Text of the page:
We need to do something about Legal Aid. The ECHR Article 6 guarantees funding for a defence in a trial; it seems the sea-lawyers in the MoJ feel that de-funding Judicial Reviews and civil cases is OK then. While benefit disputes and immigration are key areas, everyone should have the right to go to the Supreme Court. Here are my notes …

There have been three initiatives designed to reduce citizen’s access to justice undertaken since. In 2014, they removed large numbers of case types from access to judicial review. At some stage, they shagged the CAB funding, and recently they are looking to reduce the time period in which a JR can be presented, and throughout, they are cutting funding of courts leading to delay.

Legal Aid, Sentencing and Punishment of Offenders Act 2012

In 2014, the infamous Chris Grayling, guided the Legal Aid, Sentencing and Punishment of Offenders Act 2012 (LASPO) through Parliament, this, removes financial support for most cases involving housing, welfare, medical negligence, employment, debt and immigration & removes financial support for most private family law cases, other than in situations involving domestic abuse allegations also meeting other qualifying criteria.

I have following links,

  1. Transforming legal aid: Government response , a MoJ press release on the 2014 ‘reforms’, the full text of the response hosted by the Criminal Bar Association.
  2. A statement by Alice Hardy of HJA, entitled, The real agenda behind the Independent Review of Administrative Law, she says, “The Government’s manifesto, and the way in which the call for evidence is phrased, make clear that the real concern that the Review seeks address is that judicial review can be uncomfortable for public bodies and to the government itself, because it opens them up to scrutiny and exposes unlawful decisions.”
  3. Cutting legal aid is an easy gimmick – this is part of a pattern, by Sadiq Kahn
  4. Ministry of Justice Consultation on Transforming Legal Aid Response of the United Nations High Commissioner for Refugees (UNHCR) , the UNHCR’s response to the consultation
  5. The campaign against proposed legal aid cuts gains public support, from the Law Gazette, (2011)
  6. Campaigning for legal aid, notes of a play from the Legal Action Group (2015), who seeded the Justice for All campaign, who seem to have lost their domain, www.justice-for-all.org.uk
  7. David Lammy, from the Commons, on facebook 😖, a video
  8. Wikipedia on UK legal aid. & LASPO

Judicial Review

In 2020, they set up an Independent review into Judicial Review, here’s their report.

  1. https://www.jcwi.org.uk/our-response-to-the-independent-review-of-administrative-law, from the JCWI
  2. https://justice.org.uk/justice-submits-response-to-the-independent-review-of-administrative-law/
  3. A collection of responses to the Independent Review of Administrative Law (IRAL) by the UK Administrative Justice Institute (UKAJI)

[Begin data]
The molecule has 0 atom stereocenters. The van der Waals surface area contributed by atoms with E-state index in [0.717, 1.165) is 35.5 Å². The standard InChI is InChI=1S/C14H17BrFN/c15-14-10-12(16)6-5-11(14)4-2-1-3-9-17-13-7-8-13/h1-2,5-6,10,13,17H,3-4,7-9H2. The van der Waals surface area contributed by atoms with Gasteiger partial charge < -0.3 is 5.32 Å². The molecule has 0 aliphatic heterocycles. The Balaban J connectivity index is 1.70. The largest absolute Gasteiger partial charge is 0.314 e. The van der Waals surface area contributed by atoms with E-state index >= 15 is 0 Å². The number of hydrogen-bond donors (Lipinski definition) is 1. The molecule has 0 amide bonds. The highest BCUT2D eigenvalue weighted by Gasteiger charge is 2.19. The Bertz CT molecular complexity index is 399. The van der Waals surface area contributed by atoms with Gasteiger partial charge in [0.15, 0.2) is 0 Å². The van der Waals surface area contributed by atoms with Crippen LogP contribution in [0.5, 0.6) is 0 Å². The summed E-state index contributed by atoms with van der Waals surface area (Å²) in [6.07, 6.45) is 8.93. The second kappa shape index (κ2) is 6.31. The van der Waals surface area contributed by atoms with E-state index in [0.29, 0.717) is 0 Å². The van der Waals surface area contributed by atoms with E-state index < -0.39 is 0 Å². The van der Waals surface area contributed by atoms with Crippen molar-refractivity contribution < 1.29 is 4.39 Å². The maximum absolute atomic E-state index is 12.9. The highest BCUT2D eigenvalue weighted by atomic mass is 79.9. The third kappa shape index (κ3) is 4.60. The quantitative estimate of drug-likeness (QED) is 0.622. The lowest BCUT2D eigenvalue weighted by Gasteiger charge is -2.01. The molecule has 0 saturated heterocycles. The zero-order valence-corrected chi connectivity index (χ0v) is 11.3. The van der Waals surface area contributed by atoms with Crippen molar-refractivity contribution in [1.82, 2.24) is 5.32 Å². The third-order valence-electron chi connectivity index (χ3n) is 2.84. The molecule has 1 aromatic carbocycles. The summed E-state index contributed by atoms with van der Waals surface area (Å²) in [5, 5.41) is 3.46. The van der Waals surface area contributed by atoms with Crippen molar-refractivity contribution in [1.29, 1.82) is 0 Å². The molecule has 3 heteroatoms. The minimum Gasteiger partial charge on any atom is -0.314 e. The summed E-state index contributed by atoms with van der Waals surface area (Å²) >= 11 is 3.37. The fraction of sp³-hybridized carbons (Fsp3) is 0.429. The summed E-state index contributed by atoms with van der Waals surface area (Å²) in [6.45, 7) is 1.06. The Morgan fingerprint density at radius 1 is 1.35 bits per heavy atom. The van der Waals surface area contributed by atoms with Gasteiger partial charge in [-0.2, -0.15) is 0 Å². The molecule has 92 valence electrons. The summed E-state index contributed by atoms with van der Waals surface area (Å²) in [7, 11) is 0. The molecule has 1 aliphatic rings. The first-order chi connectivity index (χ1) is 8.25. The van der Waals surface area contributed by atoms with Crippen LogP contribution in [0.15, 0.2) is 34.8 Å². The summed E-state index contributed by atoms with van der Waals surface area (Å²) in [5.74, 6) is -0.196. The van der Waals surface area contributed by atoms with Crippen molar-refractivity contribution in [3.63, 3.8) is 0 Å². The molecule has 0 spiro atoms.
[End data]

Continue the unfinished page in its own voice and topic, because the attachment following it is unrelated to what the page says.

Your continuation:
Patel’s latest outrages

The Home Secretary, who has no jurisdiction over the issue has announced that in immigration tribunals where the result is a confirmed deportation, the lawyers will be pursued for any costs awarded against the plaintiff.


  1. Immigration reforms: courts could be required to consider wasted costs, from the Law Gaxette, more on Patel’s disgrace
  2. UN refugee agency hits out at Priti Patel’s plans for UK asylum overhaul, from the Guardian

And on Legal Aid

  1. GMB Policy 2019
  2. Legal aid can’t wait for a new government, says Lammy, in the Law Gazette

and on google

  1. google: home office wasted costs
  2. google: priti patel asylum lawyers costs site:theguardian.com
  3. lmgtfy: have any MPs made speeches on legal aid recently


There doesn’t seem to be so much.

  1. Protect Human Rights and Judicial Review Defend the Human Rights Act and access to justice aka humanrightsact.org.uk
  2. https://www.lawsociety.org.uk/
  3. https://www.criminalbar.com/

I have been pointed at the following organisations,

  1. Law centres network, the national voice of Law Centres and their clients, representing them at all levels of government and in various national forums.
  2. Legal aid practitioner’s group, they say, “LAPG is a membership body representing legal aid practitioners in England and Wales and the clients they serve. We believe that access to justice is a fundamental right and as such we campaign for a fair, comprehensive and accessible legal aid scheme.”
  3. Legal Action Group, they say, “The purpose of the Legal Action Group, a national, independent charity, is to promote equal access to justice for all members of society who are socially, economically or otherwise disadvantaged. To this end, it seeks to improve law and practice, the administration of justice and legal services.
Dave Politics , ,

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